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The UK Times

March 13, 1998

Healthy life in the raw - Vegetarianism is branching out in another direction, writes Liz Gill

johnmachin.jpg (5480 bytes)
Diet is no laughing matter for comedy writer
John Machin, who only eats monomeals
Photograph: MICHAEL POWELL

Two-year-old Lucy has never tasted cooked food. Even on Sundays when millions will be sitting down to a traditional roast lunch, Lucy and her parents will be tucking into a plate of raw vegetables. Kevin and Robin Webster are fruitarians, a small but growing band of people who not only eschew meat and animal products but insist all food is eaten raw.

Australian-born Mr Webster, 33, became a fruitarian eight years ago after developing joint pains. "The doctors told me arthritis was inevitable and there was nothing they could do. I was only in my early twenties and I felt I was going down the tubes. I had to look for an answer elsewhere."

So he swapped his "traditional Australian diet of meat and starch" for one that consists mainly of "fruit with some leafy vegetables and nuts, and now feels fine.

"We believe in instinctive nutrition," he says. "As long as food is naturally produced, we can trust our senses about what we need. If food is altered, though, not just by cooking or chemicals but even by things we take for granted like heavy composting, then we can no longer trust our senses because things taste good beyond our need for them."

According to a recent study at Giessen University in Germany, Kevin is a typical raw fooder, an umbrella term given to people who eat food raw including, sometimes, raw meat. Of the 865 raw fooders studied, the most extreme were young, male and followed the regime for health reasons.

"But it's not a diet I'd recommend long-term," says nutritional scientist Carola Strassner, who helped conduct the survey. "According to our research, about a third of the participants were underweight; women who adhered to the stricter forms found that their menstruation became infrequent or stopped altogether. They lacked nutrients including vitamin D and B12.

"There are also the practical problems. For example, what raw food can be found in a northern climate in the winter. You have to import it, which causes all kinds of ecological problems."

Susie Miller, who runs the Fresh Fruit Network, disagrees. "The trouble with the survey," she says, "is that most of the participants have only been raw fooders for a short time, and many are unhealthy in the first place. It then takes its benchmarks from the majority of a healthy population who eat cooked food. We are the only species who does this."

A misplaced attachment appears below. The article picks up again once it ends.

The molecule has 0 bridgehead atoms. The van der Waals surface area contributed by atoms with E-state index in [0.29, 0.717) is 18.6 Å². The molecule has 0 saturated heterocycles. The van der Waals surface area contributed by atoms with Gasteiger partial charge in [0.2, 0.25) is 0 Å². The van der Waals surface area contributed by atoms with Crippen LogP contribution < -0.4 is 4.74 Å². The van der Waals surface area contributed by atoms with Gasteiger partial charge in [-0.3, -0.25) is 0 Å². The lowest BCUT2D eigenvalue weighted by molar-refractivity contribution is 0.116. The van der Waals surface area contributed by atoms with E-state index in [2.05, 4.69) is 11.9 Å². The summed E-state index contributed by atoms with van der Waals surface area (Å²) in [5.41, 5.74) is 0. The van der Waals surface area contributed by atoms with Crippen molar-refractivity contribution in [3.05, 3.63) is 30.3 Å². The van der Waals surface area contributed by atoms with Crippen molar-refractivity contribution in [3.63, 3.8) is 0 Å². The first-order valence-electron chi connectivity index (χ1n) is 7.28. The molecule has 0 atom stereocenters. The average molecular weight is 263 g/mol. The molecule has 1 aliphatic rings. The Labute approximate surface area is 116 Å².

She then refers to a series of trials done on 900 cats by the American physician Francis Pottenger, who found that the cats fed on raw food were not only much healthier than their cooked-food fellows, but so were their offspring. Indeed, Pottenger's raw food clinics became well-known, as did his raw vegetable juices. He even had a raw liver "cocktail" which, though admired for its curative properties, according to his patients tasted revolting.

But then some tastes take a bit of getting used to. On special occasions like Easter, Mr Webster will splash out on a durian, a fruit with so spiky an exterior it has to be handled with gloves.

"To conventional western tastes it does have an offensive smell," he says. "But once you've tried it your concept of smell changes."

Agrowing branch of the raw food movement is sproutarianism - whose adherents eat mainly sprouted pulses and grains. "In hot places you can be 100 per cent fruitarian," says Karen Noble, who recently launched the Fruit and Raw Food Centre in Spitalfields, London, "because native foods are available all the year round. But you have to be sensible and eat the food that's available where you are. And in a cold climate seeds and grains and pulses are what we have. Sprouting makes them edible without cooking. You just soak them for two to three days."

Her menu would be too much of a mixture for John Machin, a comedy writer for Noel's House Party, whose Sunday fare will consist of four monomeals: a melon for breakfast, coconut for lunch, a pound of Brussels sprouts for afternoon tea, and three mangoes for supper. "The stomach digests better," he says, "if there's only one thing to deal with. And your tastes are not interfered with."

Forms of vegetarianism

A RECENT survey claims that one in six people are vegetarian or considering it. But many follow even stricter diets:

  • Lacto-ovo-vegetarian: eats dairy products and eggs. They are the most common type.
  • Lacto-vegetarian: eats dairy products but not eggs.
  • Ovo-vegetarian: eats eggs but not dairy products.
  • Vegan: no dairy products, eggs, or any other animal products.
  • Fruitarian: eats mainly raw fruit, grains and nuts.
  • Macrobiotic: eats a vegan diet but includes seafoods.
  • Raw foodist: eats a vegan diet but no cooked or processed foods.

Vegetarian and Vegan Society: 0161-928 0793; Fresh Food Network: for details send a sae to PO Box 7, South Brent, Devon TQ10 9YN.

 

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